Christopher Leech is Manager of Resident Technology & Innovation. Here he gives some tips on how to help the older adults in your life use technology.
“Can you teach my mom?”
That’s the first thing people ask me after I tell them I develop programs that teach seniors technology at Brookdale Senior Living. In today’s increasingly digital world, many visits with parents or grandparents are punctuated with questions about technology. I was reminded of this just last week when visiting my own grandmother at a Brookdale community in California. After spending nearly an hour searching for her current Gmail and Apple ID passwords, we realized that my grandmother’s iPad wasn’t even connected to WiFi!
You’ve likely been through a similar routine if you have a new tech inquisitive senior in your life. Before your next visit, consider arming yourself with the following 10 tips for teaching technology to seniors.
When introducing new tech concepts, build on existing knowledge.
Comparing a new technology concept with something the senior is already familiar with will make it easier for them to understand. When we introduce web browsing in Brookdale’s tech programming, we compare web addresses to street addresses. This helps reinforce the idea of web navigation in a way that is intuitive to our residents because they can think of it like navigating a row of buildings.
Explain the relevance before going into detail.
Before launching into the mechanics of how to use today’s trending gadget, explain how the senior might benefit from using it. If you’re introducing someone to Facebook, start by showing them pictures of their grandchildren they might not have seen. Once they see how easily accessible the pictures are, they’ll be more patient with the process of setting up an account and exploring their newsfeed.
Avoid technical words and use consistent language.
Now that words like emoji and selfie have been added to Oxford Dictionary’s lexicon, tech speak is becoming a part of everyday language. As you talk tech with seniors, be mindful of the words you use. Many tech-related terms may be unfamiliar to them. When there are multiple terms that can be used to describe something, choose the simplest option and be consistent.
Watch your pace.
This may seem obvious, but it’s important to remind yourself not to move too quickly when introducing a senior to technology. Pause between each step to give them a moment to process what they’ve just learned. If you’re not sure whether or not you are moving too quickly, ask the senior how they are feeling about the pace.
Repeat key concepts.
The sheer volume of new information they are taking in can easily overwhelm seniors learning technology for the first time. Repeating key concepts will make them easier to remember and will reinforce the most important takeaways.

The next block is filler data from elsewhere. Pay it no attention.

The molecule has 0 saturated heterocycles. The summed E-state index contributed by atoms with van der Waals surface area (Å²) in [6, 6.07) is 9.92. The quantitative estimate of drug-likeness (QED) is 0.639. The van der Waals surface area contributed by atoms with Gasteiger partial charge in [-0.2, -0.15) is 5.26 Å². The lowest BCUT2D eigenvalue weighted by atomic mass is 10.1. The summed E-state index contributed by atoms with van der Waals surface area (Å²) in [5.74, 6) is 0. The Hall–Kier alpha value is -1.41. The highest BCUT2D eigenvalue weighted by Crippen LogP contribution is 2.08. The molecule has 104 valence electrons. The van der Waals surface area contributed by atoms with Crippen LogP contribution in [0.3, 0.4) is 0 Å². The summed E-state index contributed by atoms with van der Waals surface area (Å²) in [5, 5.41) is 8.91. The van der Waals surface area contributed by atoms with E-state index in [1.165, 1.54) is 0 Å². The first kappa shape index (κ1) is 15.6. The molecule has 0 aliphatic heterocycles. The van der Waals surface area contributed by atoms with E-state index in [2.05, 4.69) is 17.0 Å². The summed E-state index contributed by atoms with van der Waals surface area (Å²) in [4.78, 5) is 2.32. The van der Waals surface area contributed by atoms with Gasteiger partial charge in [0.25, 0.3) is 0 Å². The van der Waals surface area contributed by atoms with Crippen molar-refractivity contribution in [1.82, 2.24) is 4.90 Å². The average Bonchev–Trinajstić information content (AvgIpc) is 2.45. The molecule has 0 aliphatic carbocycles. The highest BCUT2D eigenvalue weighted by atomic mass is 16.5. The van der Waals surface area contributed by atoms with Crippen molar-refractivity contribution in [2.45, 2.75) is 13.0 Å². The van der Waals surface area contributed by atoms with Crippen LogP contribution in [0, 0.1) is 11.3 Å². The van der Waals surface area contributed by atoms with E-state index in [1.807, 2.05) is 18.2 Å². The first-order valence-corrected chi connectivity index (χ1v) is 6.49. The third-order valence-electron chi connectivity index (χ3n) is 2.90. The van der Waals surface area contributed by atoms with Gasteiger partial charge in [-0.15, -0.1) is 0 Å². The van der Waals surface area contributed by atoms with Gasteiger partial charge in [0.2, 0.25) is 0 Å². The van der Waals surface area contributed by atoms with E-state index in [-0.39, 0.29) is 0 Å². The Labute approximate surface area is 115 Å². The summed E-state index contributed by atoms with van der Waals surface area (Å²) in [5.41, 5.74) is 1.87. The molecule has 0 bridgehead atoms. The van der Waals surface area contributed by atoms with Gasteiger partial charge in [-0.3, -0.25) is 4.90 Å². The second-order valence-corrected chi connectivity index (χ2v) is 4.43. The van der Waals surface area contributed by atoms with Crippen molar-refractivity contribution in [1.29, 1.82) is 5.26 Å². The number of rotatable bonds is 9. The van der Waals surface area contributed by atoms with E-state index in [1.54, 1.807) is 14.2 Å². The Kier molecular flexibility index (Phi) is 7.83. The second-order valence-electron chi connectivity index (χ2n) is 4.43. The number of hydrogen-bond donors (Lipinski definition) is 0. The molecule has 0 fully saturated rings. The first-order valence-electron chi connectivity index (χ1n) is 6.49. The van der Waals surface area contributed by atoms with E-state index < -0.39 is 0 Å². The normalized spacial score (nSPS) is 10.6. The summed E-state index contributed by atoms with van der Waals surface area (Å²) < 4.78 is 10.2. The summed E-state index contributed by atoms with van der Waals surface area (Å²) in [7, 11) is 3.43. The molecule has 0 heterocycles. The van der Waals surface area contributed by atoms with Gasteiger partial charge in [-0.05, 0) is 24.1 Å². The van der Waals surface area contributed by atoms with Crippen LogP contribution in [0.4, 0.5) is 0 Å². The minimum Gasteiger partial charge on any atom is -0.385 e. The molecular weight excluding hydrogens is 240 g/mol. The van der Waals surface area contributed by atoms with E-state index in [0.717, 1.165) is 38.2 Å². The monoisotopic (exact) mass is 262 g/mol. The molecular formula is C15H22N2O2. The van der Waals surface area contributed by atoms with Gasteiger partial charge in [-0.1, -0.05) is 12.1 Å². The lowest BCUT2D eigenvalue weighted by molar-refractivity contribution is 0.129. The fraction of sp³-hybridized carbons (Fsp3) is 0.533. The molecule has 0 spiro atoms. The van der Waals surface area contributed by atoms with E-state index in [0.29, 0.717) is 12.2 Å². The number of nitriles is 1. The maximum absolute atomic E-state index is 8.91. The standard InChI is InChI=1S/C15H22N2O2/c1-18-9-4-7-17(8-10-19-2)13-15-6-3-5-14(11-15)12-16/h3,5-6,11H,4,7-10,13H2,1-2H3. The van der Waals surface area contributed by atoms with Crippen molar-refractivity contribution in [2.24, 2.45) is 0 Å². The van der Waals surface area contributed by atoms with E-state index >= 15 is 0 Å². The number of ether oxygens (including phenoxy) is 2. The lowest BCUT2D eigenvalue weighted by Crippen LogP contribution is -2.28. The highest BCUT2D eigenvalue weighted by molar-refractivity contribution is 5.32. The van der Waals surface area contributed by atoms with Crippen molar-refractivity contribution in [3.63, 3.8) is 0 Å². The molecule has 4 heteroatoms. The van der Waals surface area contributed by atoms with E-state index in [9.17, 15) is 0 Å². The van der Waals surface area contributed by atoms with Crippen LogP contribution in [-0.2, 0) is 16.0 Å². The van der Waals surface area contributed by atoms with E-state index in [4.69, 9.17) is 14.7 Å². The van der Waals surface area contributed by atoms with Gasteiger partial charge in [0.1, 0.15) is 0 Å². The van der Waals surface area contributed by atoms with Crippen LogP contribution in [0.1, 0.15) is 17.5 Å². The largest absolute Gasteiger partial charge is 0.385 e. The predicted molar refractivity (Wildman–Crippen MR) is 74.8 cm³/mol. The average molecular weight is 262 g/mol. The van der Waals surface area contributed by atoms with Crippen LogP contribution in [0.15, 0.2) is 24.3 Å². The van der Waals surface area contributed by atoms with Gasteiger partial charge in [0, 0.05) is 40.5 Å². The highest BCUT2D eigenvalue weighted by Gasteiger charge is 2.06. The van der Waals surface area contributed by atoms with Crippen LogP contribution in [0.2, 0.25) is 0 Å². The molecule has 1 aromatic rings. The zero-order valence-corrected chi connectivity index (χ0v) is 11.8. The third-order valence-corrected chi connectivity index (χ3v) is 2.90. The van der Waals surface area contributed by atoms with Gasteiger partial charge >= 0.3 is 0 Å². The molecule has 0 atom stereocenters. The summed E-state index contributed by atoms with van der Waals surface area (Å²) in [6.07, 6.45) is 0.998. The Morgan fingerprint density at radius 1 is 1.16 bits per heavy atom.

Build in regular time to ask questions.
Be sure to build in regular time for questions before moving to new concepts. Some seniors may be reticent to interject with a question. Providing a specific moment where questions are expected may help make them feel more comfortable. It will also give you an idea of what concepts you need to spend extra time on.
Let the resident actively practice the new tech skills.
When watching a senior struggle to navigate on their device it may be tempting to take matters into your own hands, but the time saved in the short term will not yield good learning results. Seniors need to take an active role as they learn new technology so they can become accustomed to the tactile nuances involved in tapping, clicking and button pressing.
Direct them to senior specific tech resources.
Encourage the senior to utilize tech resources for seniors between your visits. If they live in a Brookdale community, speak with the Resident Programs Leader and ask about Broodale’s iPad Program and any other regularly scheduled tech activities. Be sure they know how to access resources available online such as TechBoomers and AARPTek which offer excellent free tech tutorials designed specifically for seniors.
Validate expressions of confusion, but reinforce that they can and will learn.
Seniors are used to being more knowledgeable and competent at most of their endeavors by virtue of the fact that they have more life experience. It may have been years since they were a novice at something, so when they express frustration, be sure to validate the difficulty of learning technology for the first time. Reinforce that learning something new is always hard but that with practice they will advance. It may also help to share any difficulties or confusion you’ve experienced when learning technology in the past.
Seek out "Wow!" moments.
For everyday technology users, it’s easy to forget just how amazing technology really is. Be sure to create opportunities for technology to wow the senior, like showing them their childhood home on Google Earth or FaceTiming with a close friend they haven’t seen in years. The more they see the incredible things technology enables them to do, the more they will engage with it which will make mastering it a breeze.
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